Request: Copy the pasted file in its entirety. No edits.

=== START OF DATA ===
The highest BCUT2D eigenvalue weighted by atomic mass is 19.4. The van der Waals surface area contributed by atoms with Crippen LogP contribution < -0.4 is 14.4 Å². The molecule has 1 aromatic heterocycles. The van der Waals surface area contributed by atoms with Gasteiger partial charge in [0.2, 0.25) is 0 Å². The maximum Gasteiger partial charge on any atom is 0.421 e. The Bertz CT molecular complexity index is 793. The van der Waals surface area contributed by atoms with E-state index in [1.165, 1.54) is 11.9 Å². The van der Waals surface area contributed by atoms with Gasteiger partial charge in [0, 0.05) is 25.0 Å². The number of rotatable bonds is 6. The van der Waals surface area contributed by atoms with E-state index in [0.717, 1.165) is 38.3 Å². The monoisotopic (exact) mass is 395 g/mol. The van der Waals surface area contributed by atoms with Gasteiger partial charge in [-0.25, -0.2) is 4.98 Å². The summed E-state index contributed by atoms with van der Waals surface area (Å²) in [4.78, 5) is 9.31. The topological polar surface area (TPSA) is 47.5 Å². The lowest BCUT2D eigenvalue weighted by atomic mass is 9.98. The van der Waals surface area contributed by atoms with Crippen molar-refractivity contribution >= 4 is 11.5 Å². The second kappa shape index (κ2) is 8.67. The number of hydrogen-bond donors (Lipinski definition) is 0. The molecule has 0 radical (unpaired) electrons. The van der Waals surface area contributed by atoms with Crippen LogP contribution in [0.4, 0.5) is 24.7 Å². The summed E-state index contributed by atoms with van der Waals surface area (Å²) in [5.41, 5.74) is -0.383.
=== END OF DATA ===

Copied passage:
The highest BCUT2D eigenvalue weighted by atomic mass is 19.4. The van der Waals surface area contributed by atoms with Crippen LogP contribution < -0.4 is 14.4 Å². The molecule has 1 aromatic heterocycles. The van der Waals surface area contributed by atoms with Gasteiger partial charge in [0.2, 0.25) is 0 Å². The maximum Gasteiger partial charge on any atom is 0.421 e. The Bertz CT molecular complexity index is 793. The van der Waals surface area contributed by atoms with E-state index in [1.165, 1.54) is 11.9 Å². The van der Waals surface area contributed by atoms with Gasteiger partial charge in [0, 0.05) is 25.0 Å². The number of rotatable bonds is 6. The van der Waals surface area contributed by atoms with E-state index in [0.717, 1.165) is 38.3 Å². The monoisotopic (exact) mass is 395 g/mol. The van der Waals surface area contributed by atoms with Gasteiger partial charge in [-0.25, -0.2) is 4.98 Å². The summed E-state index contributed by atoms with van der Waals surface area (Å²) in [4.78, 5) is 9.31. The topological polar surface area (TPSA) is 47.5 Å². The lowest BCUT2D eigenvalue weighted by atomic mass is 9.98. The van der Waals surface area contributed by atoms with Crippen molar-refractivity contribution >= 4 is 11.5 Å². The second kappa shape index (κ2) is 8.67. The number of hydrogen-bond donors (Lipinski definition) is 0. The molecule has 0 radical (unpaired) electrons. The van der Waals surface area contributed by atoms with Crippen LogP contribution in [0.4, 0.5) is 24.7 Å². The summed E-state index contributed by atoms with van der Waals surface area (Å²) in [5.41, 5.74) is -0.383.